film or to put together other or sculpted into parts of plastic. Polyester
is a synthetic polymer. A polymer is a long molecule. Unsaturated polyester
is also another important fiber which has unsaturated acids in it.
Researchers found the chemistry of polyester in the 1930ís. Then the aircraft
industries began to use unsaturated polyesters in the 1940ís. After that,
in the 1950ís, PET fibers became a major product.
Nylon was introduced in the 1930ís, but in the 1940ís other fibers gained
importance. Especially when Qiana came out in 1968. Qiana was a silk like
fabric that resists wrinkles, retains creases and pleats, has great color
clarity, and stays the color you want when dyed. Nylon is stronger than
silk and is used for clothing, hosiery, parachute fabric, and rope.
Wool was sold in the city of Dimashq in biblical times. Wool comes from
animals like sheep. The best wool came from sheep in Spain called Merino
sheep. When China sent silk out as "fashionable", silk outdated wool.
In 37 B.C., silk was announced in China. Emperor Huang Tiís wife found
out how to reel the silkworm for weaving. All silk fabrics or raw silk
were only exported to the Mediterranean countries for a long time. In 1620,
in the western hemisphere, attempts to dig up and grow the silkworm were
In 1664 an English scientist named Robert Hooke thought of synthesizing
a substance similar to that made when a silkworm spins into a cocoon. Two
hundred years later, in 1864, another scientist that was French, named
Count Hilaire de Chardonnet, launched a commercial production of manufactured
fibers. His process was forcing a viscous fluid through tiny nozzles called
spinnerets. In 1924, artificial silk was replaced by a more definite word
that would be rayon. Rayon was first recognized in the U.S. in 1937.
Two major processes in rayon are viscose rayon and acetate rayon.
A colorimeter, also known as a Hunter Reflectance Spectrophotometer, is
an object that uses L, A, and B scales. L measures the whiteness/darkness
scales, so if the whiter the item is, the higher the L rate will be. The
A and B scales are used to measure colors such as blue vs. yellow and red
vs. green. A colorimeter is similar to a box. There is a hole at the top
of it and the light shines through that hole. When the object you are scanning
is placed on that same hole, put the black lid over the hole. Next press
"scan". Then you will find the L, A and B value. For example: the scale
value might look like this. L=93.89 A=0.94 B=0.45.
Detergent is a cleaning product use for mainly laundry and dish washing.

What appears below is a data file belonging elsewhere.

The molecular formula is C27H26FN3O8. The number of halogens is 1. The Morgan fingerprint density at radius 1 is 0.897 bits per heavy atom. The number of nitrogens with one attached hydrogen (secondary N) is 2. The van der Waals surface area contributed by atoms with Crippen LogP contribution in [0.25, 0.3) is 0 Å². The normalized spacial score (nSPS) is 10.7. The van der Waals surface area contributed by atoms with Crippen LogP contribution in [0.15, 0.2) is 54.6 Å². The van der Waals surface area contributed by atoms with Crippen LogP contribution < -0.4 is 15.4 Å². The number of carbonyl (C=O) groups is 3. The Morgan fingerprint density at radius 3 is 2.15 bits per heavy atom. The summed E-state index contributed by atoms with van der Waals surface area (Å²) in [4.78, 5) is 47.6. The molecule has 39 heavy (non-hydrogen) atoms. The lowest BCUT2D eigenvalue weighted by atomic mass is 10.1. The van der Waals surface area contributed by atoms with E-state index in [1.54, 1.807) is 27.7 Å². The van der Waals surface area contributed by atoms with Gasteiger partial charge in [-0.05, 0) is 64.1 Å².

A German scientist named Fritz Gunther created the first detergent in 1916.
Then during World War II, detergents came into wide use for the very first
time because the ingredient for soap was in short supply. A detergent is
a natural chemical substance made up of carbon, oxygen, sulfur, and hydrogen
Soap is a cleansing agent made by mixing alkali with fat or fatty acids
and consisting basically of sodium or potassium salts. The first soaps
were made in Italy in 600 AD. Then after 700 AD France became the main
soap maker of the world for the next numerous years. The average American
uses about 25 pounds of soap in a year or 11 kg.
Type of Stains
Some items that commonly stain fabrics are chocolate, lipstick, coffee,
ketchup, mustard, blood, grass, mud/dirt, juice, and other substances related
to those items.
Many people dislike stains on clothing. If a stain canít be removed from
a piece of clothing, then they have to buy another. People donít like doing
that all the time, especially when it was a nice piece of clothing.
" The World of Textiles " http://www.tx.ncsu.edu
Hartman, Marvis E. World Book Encyclopedia 1998 "Polyester"
World Book Encyclopedia 1998 "Cotton"
"Textile" Encarta, 1993
World Book Dictionary, 2002
"Stain Detective" Tide http://www.tide.com/staindetective
I would like to thank the following people.
Mr. Newkirk and Mrs. Helms for helping me with my project when needed.
My mom and dad for supporting and pushing me to do my best.
My friends Sam, Molly, and Katlin for helping with my project.
I would also like to thank Debbie Briesmeister at Tree Top for helping
me use the colorimeter.
Top of page
Menu of 2002-2003 Science Projects
Back to the Selah Homepag